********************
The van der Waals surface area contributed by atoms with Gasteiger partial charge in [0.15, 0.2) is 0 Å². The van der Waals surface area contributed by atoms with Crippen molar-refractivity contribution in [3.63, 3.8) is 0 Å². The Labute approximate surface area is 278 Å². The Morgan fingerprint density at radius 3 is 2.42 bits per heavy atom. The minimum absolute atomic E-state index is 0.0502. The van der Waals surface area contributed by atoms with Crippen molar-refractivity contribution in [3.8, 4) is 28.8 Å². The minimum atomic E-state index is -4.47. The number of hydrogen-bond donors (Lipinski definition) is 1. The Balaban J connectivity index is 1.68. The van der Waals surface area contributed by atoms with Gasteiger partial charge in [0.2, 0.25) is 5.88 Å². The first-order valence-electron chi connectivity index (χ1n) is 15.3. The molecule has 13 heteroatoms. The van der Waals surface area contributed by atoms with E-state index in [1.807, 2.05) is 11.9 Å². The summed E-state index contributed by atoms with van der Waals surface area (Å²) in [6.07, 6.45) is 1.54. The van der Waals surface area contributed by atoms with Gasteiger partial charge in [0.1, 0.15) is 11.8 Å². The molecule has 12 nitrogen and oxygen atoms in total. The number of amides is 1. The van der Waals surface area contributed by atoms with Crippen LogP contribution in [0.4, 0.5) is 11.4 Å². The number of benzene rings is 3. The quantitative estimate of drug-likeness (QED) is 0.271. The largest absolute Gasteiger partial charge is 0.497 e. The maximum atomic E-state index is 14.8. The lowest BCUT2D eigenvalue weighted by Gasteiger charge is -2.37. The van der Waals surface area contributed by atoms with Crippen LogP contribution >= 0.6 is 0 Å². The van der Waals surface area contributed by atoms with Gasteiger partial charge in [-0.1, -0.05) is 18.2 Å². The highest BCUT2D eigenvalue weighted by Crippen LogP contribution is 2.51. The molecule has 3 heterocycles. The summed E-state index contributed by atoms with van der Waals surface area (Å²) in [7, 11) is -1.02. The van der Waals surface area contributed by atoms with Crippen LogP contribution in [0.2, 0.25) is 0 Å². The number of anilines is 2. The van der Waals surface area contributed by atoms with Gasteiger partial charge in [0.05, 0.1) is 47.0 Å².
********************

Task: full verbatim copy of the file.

The van der Waals surface area contributed by atoms with Gasteiger partial charge in [0.15, 0.2) is 0 Å². The van der Waals surface area contributed by atoms with Crippen molar-refractivity contribution in [3.63, 3.8) is 0 Å². The Labute approximate surface area is 278 Å². The Morgan fingerprint density at radius 3 is 2.42 bits per heavy atom. The minimum absolute atomic E-state index is 0.0502. The van der Waals surface area contributed by atoms with Crippen molar-refractivity contribution in [3.8, 4) is 28.8 Å². The minimum atomic E-state index is -4.47. The number of hydrogen-bond donors (Lipinski definition) is 1. The Balaban J connectivity index is 1.68. The van der Waals surface area contributed by atoms with Gasteiger partial charge in [0.2, 0.25) is 5.88 Å². The first-order valence-electron chi connectivity index (χ1n) is 15.3. The molecule has 13 heteroatoms. The van der Waals surface area contributed by atoms with E-state index in [1.807, 2.05) is 11.9 Å². The summed E-state index contributed by atoms with van der Waals surface area (Å²) in [6.07, 6.45) is 1.54. The van der Waals surface area contributed by atoms with Gasteiger partial charge in [0.1, 0.15) is 11.8 Å². The molecule has 12 nitrogen and oxygen atoms in total. The number of amides is 1. The van der Waals surface area contributed by atoms with Crippen LogP contribution in [0.4, 0.5) is 11.4 Å². The number of benzene rings is 3. The quantitative estimate of drug-likeness (QED) is 0.271. The largest absolute Gasteiger partial charge is 0.497 e. The maximum atomic E-state index is 14.8. The lowest BCUT2D eigenvalue weighted by Gasteiger charge is -2.37. The van der Waals surface area contributed by atoms with Crippen LogP contribution >= 0.6 is 0 Å². The van der Waals surface area contributed by atoms with Gasteiger partial charge in [-0.1, -0.05) is 18.2 Å². The highest BCUT2D eigenvalue weighted by Crippen LogP contribution is 2.51. The molecule has 3 heterocycles. The summed E-state index contributed by atoms with van der Waals surface area (Å²) in [7, 11) is -1.02. The van der Waals surface area contributed by atoms with Crippen LogP contribution in [0.2, 0.25) is 0 Å². The number of anilines is 2. The van der Waals surface area contributed by atoms with Gasteiger partial charge in [0.05, 0.1) is 47.0 Å².